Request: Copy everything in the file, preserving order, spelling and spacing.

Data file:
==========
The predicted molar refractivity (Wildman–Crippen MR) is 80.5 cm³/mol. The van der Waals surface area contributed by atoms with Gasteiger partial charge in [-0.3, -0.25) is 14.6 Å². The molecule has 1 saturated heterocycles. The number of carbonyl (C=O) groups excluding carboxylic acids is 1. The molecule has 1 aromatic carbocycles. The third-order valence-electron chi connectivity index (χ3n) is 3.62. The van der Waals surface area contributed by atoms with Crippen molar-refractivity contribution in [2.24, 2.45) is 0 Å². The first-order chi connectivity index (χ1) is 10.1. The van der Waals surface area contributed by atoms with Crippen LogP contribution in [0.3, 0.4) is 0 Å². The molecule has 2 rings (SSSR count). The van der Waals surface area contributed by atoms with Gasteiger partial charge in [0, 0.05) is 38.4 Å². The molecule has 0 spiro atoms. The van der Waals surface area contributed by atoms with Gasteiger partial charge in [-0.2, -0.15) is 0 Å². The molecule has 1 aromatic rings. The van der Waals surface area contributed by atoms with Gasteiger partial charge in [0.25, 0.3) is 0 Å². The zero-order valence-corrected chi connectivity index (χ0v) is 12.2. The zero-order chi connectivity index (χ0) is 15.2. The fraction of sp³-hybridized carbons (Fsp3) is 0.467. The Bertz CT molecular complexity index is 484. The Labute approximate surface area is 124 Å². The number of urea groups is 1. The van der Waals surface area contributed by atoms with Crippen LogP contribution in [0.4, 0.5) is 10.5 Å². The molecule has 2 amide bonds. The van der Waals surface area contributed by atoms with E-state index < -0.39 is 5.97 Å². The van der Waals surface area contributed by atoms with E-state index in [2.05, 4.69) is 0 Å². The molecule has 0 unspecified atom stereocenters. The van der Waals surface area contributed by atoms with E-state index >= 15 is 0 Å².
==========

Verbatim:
The predicted molar refractivity (Wildman–Crippen MR) is 80.5 cm³/mol. The van der Waals surface area contributed by atoms with Gasteiger partial charge in [-0.3, -0.25) is 14.6 Å². The molecule has 1 saturated heterocycles. The number of carbonyl (C=O) groups excluding carboxylic acids is 1. The molecule has 1 aromatic carbocycles. The third-order valence-electron chi connectivity index (χ3n) is 3.62. The van der Waals surface area contributed by atoms with Crippen molar-refractivity contribution in [2.24, 2.45) is 0 Å². The first-order chi connectivity index (χ1) is 10.1. The van der Waals surface area contributed by atoms with Crippen LogP contribution in [0.3, 0.4) is 0 Å². The molecule has 2 rings (SSSR count). The van der Waals surface area contributed by atoms with Gasteiger partial charge in [0, 0.05) is 38.4 Å². The molecule has 0 spiro atoms. The van der Waals surface area contributed by atoms with Gasteiger partial charge in [-0.2, -0.15) is 0 Å². The molecule has 1 aromatic rings. The van der Waals surface area contributed by atoms with Gasteiger partial charge in [0.25, 0.3) is 0 Å². The zero-order valence-corrected chi connectivity index (χ0v) is 12.2. The zero-order chi connectivity index (χ0) is 15.2. The fraction of sp³-hybridized carbons (Fsp3) is 0.467. The Bertz CT molecular complexity index is 484. The Labute approximate surface area is 124 Å². The number of urea groups is 1. The van der Waals surface area contributed by atoms with Crippen LogP contribution in [0.4, 0.5) is 10.5 Å². The molecule has 2 amide bonds. The van der Waals surface area contributed by atoms with E-state index < -0.39 is 5.97 Å². The van der Waals surface area contributed by atoms with E-state index in [2.05, 4.69) is 0 Å². The molecule has 0 unspecified atom stereocenters. The van der Waals surface area contributed by atoms with E-state index >= 15 is 0 Å².